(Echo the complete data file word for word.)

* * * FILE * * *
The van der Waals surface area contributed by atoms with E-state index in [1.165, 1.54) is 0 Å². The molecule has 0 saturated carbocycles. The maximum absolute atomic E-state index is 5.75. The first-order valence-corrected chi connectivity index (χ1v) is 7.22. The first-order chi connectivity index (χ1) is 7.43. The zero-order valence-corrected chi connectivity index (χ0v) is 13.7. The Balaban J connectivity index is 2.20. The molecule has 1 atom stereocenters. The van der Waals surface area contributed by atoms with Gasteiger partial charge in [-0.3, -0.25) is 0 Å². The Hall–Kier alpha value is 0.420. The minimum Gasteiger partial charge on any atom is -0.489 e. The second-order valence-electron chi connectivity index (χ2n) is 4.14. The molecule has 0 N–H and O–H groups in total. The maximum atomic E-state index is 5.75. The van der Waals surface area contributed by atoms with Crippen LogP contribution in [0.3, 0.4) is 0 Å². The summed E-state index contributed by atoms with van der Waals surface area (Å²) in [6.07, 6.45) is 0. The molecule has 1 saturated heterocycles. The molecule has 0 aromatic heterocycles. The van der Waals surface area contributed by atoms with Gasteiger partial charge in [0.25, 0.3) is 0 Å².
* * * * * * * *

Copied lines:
The van der Waals surface area contributed by atoms with E-state index in [1.165, 1.54) is 0 Å². The molecule has 0 saturated carbocycles. The maximum absolute atomic E-state index is 5.75. The first-order valence-corrected chi connectivity index (χ1v) is 7.22. The first-order chi connectivity index (χ1) is 7.43. The zero-order valence-corrected chi connectivity index (χ0v) is 13.7. The Balaban J connectivity index is 2.20. The molecule has 1 atom stereocenters. The van der Waals surface area contributed by atoms with Gasteiger partial charge in [-0.3, -0.25) is 0 Å². The Hall–Kier alpha value is 0.420. The minimum Gasteiger partial charge on any atom is -0.489 e. The second-order valence-electron chi connectivity index (χ2n) is 4.14. The molecule has 0 N–H and O–H groups in total. The maximum atomic E-state index is 5.75. The van der Waals surface area contributed by atoms with Crippen LogP contribution in [0.3, 0.4) is 0 Å². The summed E-state index contributed by atoms with van der Waals surface area (Å²) in [6.07, 6.45) is 0. The molecule has 1 saturated heterocycles. The molecule has 0 aromatic heterocycles. The van der Waals surface area contributed by atoms with Gasteiger partial charge in [0.25, 0.3) is 0 Å².